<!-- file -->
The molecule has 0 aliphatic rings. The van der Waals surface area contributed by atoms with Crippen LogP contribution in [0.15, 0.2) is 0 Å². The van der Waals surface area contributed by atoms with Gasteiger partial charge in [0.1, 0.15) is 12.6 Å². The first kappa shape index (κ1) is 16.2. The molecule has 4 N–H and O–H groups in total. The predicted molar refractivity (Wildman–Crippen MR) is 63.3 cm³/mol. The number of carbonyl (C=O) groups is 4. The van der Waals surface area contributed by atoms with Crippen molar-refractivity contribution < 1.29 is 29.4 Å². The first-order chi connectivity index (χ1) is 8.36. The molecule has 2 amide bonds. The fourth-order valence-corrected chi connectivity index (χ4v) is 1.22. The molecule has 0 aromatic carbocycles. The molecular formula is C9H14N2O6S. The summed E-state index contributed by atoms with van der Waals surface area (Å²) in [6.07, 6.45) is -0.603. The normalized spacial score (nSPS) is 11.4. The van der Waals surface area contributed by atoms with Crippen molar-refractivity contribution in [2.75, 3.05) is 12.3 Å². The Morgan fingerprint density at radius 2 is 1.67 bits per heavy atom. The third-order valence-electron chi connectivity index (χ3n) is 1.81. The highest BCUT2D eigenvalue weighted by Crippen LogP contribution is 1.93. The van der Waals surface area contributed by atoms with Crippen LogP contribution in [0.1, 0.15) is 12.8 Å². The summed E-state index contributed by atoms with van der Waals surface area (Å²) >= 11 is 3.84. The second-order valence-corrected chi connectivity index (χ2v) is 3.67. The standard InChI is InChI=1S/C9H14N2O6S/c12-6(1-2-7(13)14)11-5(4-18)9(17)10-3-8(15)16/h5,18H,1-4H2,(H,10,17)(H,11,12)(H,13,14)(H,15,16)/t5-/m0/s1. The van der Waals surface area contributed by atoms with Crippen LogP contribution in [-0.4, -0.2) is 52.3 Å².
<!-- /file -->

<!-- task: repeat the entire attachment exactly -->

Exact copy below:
The molecule has 0 aliphatic rings. The van der Waals surface area contributed by atoms with Crippen LogP contribution in [0.15, 0.2) is 0 Å². The van der Waals surface area contributed by atoms with Gasteiger partial charge in [0.1, 0.15) is 12.6 Å². The first kappa shape index (κ1) is 16.2. The molecule has 4 N–H and O–H groups in total. The predicted molar refractivity (Wildman–Crippen MR) is 63.3 cm³/mol. The number of carbonyl (C=O) groups is 4. The van der Waals surface area contributed by atoms with Crippen molar-refractivity contribution < 1.29 is 29.4 Å². The first-order chi connectivity index (χ1) is 8.36. The molecule has 2 amide bonds. The fourth-order valence-corrected chi connectivity index (χ4v) is 1.22. The molecule has 0 aromatic carbocycles. The molecular formula is C9H14N2O6S. The summed E-state index contributed by atoms with van der Waals surface area (Å²) in [6.07, 6.45) is -0.603. The normalized spacial score (nSPS) is 11.4. The van der Waals surface area contributed by atoms with Crippen molar-refractivity contribution in [2.75, 3.05) is 12.3 Å². The Morgan fingerprint density at radius 2 is 1.67 bits per heavy atom. The third-order valence-electron chi connectivity index (χ3n) is 1.81. The highest BCUT2D eigenvalue weighted by Crippen LogP contribution is 1.93. The van der Waals surface area contributed by atoms with Crippen LogP contribution in [0.1, 0.15) is 12.8 Å². The summed E-state index contributed by atoms with van der Waals surface area (Å²) >= 11 is 3.84. The second-order valence-corrected chi connectivity index (χ2v) is 3.67. The standard InChI is InChI=1S/C9H14N2O6S/c12-6(1-2-7(13)14)11-5(4-18)9(17)10-3-8(15)16/h5,18H,1-4H2,(H,10,17)(H,11,12)(H,13,14)(H,15,16)/t5-/m0/s1. The van der Waals surface area contributed by atoms with Crippen LogP contribution in [-0.4, -0.2) is 52.3 Å².